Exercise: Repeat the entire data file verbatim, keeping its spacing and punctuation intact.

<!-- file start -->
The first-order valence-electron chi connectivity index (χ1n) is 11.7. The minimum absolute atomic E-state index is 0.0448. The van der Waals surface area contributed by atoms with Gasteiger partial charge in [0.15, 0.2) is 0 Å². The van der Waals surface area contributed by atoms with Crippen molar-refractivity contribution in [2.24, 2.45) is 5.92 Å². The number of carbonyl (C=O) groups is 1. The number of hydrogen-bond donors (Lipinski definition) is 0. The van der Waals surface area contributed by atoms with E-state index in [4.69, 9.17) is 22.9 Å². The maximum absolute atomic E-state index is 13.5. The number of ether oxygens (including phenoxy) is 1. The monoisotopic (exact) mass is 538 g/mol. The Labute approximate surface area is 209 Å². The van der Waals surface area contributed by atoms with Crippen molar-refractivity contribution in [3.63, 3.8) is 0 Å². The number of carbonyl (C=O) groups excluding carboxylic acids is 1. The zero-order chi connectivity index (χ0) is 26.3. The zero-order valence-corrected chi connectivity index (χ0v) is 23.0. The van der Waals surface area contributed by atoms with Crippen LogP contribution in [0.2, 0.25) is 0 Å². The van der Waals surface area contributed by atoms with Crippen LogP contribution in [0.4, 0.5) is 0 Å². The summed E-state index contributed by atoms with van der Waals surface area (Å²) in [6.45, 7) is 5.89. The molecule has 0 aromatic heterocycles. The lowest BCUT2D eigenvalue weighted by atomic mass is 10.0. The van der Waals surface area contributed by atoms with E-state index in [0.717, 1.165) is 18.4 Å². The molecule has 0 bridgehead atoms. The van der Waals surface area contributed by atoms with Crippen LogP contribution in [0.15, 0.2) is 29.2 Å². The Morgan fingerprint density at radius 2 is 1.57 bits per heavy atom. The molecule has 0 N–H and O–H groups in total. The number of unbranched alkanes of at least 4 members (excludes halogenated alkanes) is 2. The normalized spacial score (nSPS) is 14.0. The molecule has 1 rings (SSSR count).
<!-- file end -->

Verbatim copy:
The first-order valence-electron chi connectivity index (χ1n) is 11.7. The minimum absolute atomic E-state index is 0.0448. The van der Waals surface area contributed by atoms with Gasteiger partial charge in [0.15, 0.2) is 0 Å². The van der Waals surface area contributed by atoms with Crippen molar-refractivity contribution in [2.24, 2.45) is 5.92 Å². The number of carbonyl (C=O) groups is 1. The number of hydrogen-bond donors (Lipinski definition) is 0. The van der Waals surface area contributed by atoms with E-state index in [4.69, 9.17) is 22.9 Å². The maximum absolute atomic E-state index is 13.5. The number of ether oxygens (including phenoxy) is 1. The monoisotopic (exact) mass is 538 g/mol. The Labute approximate surface area is 209 Å². The van der Waals surface area contributed by atoms with Crippen molar-refractivity contribution in [3.63, 3.8) is 0 Å². The number of carbonyl (C=O) groups excluding carboxylic acids is 1. The zero-order chi connectivity index (χ0) is 26.3. The zero-order valence-corrected chi connectivity index (χ0v) is 23.0. The van der Waals surface area contributed by atoms with Crippen LogP contribution in [0.2, 0.25) is 0 Å². The van der Waals surface area contributed by atoms with Crippen LogP contribution in [0.4, 0.5) is 0 Å². The summed E-state index contributed by atoms with van der Waals surface area (Å²) in [6.45, 7) is 5.89. The molecule has 0 aromatic heterocycles. The lowest BCUT2D eigenvalue weighted by atomic mass is 10.0. The van der Waals surface area contributed by atoms with E-state index in [0.717, 1.165) is 18.4 Å². The molecule has 0 bridgehead atoms. The van der Waals surface area contributed by atoms with Crippen LogP contribution in [0.15, 0.2) is 29.2 Å². The Morgan fingerprint density at radius 2 is 1.57 bits per heavy atom. The molecule has 0 N–H and O–H groups in total. The number of unbranched alkanes of at least 4 members (excludes halogenated alkanes) is 2. The normalized spacial score (nSPS) is 14.0. The molecule has 1 rings (SSSR count).